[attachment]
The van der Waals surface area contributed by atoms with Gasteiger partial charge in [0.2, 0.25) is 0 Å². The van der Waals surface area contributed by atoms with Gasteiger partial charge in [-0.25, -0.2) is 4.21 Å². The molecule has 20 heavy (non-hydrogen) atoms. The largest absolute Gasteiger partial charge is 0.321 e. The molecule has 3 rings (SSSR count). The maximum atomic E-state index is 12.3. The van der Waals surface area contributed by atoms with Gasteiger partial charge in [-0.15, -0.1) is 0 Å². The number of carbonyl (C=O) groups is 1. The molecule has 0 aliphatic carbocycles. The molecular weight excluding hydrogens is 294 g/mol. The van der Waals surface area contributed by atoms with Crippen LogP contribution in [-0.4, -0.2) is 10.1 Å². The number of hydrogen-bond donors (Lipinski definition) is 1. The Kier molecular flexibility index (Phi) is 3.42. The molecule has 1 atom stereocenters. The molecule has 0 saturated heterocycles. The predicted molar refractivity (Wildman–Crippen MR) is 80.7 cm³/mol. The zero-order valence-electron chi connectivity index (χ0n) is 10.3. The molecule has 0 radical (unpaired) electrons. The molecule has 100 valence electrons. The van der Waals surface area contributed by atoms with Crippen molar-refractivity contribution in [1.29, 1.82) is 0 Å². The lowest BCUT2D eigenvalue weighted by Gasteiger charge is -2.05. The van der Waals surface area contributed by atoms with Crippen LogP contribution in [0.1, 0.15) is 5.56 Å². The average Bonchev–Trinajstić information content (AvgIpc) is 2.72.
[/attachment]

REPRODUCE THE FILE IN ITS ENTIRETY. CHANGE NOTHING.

The van der Waals surface area contributed by atoms with Gasteiger partial charge in [0.2, 0.25) is 0 Å². The van der Waals surface area contributed by atoms with Gasteiger partial charge in [-0.25, -0.2) is 4.21 Å². The molecule has 20 heavy (non-hydrogen) atoms. The largest absolute Gasteiger partial charge is 0.321 e. The molecule has 3 rings (SSSR count). The maximum atomic E-state index is 12.3. The van der Waals surface area contributed by atoms with Gasteiger partial charge in [-0.15, -0.1) is 0 Å². The number of carbonyl (C=O) groups is 1. The molecule has 0 aliphatic carbocycles. The molecular weight excluding hydrogens is 294 g/mol. The van der Waals surface area contributed by atoms with Crippen LogP contribution in [-0.4, -0.2) is 10.1 Å². The number of hydrogen-bond donors (Lipinski definition) is 1. The Kier molecular flexibility index (Phi) is 3.42. The molecule has 1 atom stereocenters. The molecule has 0 saturated heterocycles. The predicted molar refractivity (Wildman–Crippen MR) is 80.7 cm³/mol. The zero-order valence-electron chi connectivity index (χ0n) is 10.3. The molecule has 0 radical (unpaired) electrons. The molecule has 100 valence electrons. The van der Waals surface area contributed by atoms with Crippen molar-refractivity contribution in [1.29, 1.82) is 0 Å². The lowest BCUT2D eigenvalue weighted by Gasteiger charge is -2.05. The van der Waals surface area contributed by atoms with Crippen LogP contribution in [0.1, 0.15) is 5.56 Å². The average Bonchev–Trinajstić information content (AvgIpc) is 2.72.